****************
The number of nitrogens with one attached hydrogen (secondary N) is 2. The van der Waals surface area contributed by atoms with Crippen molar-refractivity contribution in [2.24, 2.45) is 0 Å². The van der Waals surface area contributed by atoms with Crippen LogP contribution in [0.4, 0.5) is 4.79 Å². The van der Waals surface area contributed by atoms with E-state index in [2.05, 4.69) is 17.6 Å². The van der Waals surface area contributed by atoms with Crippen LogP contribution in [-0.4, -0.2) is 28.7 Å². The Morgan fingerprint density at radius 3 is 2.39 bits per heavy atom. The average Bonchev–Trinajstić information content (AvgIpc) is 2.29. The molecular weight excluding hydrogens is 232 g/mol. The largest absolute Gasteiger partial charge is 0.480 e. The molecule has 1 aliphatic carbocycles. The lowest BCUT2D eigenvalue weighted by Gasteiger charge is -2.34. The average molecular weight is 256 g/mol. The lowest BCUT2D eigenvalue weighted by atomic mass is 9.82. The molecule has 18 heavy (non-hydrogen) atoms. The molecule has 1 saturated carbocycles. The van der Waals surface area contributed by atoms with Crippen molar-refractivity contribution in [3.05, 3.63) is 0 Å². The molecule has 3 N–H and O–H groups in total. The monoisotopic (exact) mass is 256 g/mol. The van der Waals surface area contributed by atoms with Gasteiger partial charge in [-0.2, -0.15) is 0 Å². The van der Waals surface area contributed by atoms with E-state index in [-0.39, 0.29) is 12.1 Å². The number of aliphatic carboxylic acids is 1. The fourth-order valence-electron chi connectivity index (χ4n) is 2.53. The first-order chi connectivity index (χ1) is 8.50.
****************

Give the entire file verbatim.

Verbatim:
The number of nitrogens with one attached hydrogen (secondary N) is 2. The van der Waals surface area contributed by atoms with Crippen molar-refractivity contribution in [2.24, 2.45) is 0 Å². The van der Waals surface area contributed by atoms with Crippen LogP contribution in [0.4, 0.5) is 4.79 Å². The van der Waals surface area contributed by atoms with E-state index in [2.05, 4.69) is 17.6 Å². The van der Waals surface area contributed by atoms with Crippen LogP contribution in [-0.4, -0.2) is 28.7 Å². The Morgan fingerprint density at radius 3 is 2.39 bits per heavy atom. The average Bonchev–Trinajstić information content (AvgIpc) is 2.29. The molecular weight excluding hydrogens is 232 g/mol. The largest absolute Gasteiger partial charge is 0.480 e. The molecule has 1 aliphatic carbocycles. The lowest BCUT2D eigenvalue weighted by Gasteiger charge is -2.34. The average molecular weight is 256 g/mol. The lowest BCUT2D eigenvalue weighted by atomic mass is 9.82. The molecule has 18 heavy (non-hydrogen) atoms. The molecule has 1 saturated carbocycles. The van der Waals surface area contributed by atoms with Crippen molar-refractivity contribution in [3.05, 3.63) is 0 Å². The molecule has 3 N–H and O–H groups in total. The monoisotopic (exact) mass is 256 g/mol. The van der Waals surface area contributed by atoms with Gasteiger partial charge in [-0.2, -0.15) is 0 Å². The van der Waals surface area contributed by atoms with E-state index in [-0.39, 0.29) is 12.1 Å². The number of aliphatic carboxylic acids is 1. The fourth-order valence-electron chi connectivity index (χ4n) is 2.53. The first-order chi connectivity index (χ1) is 8.50.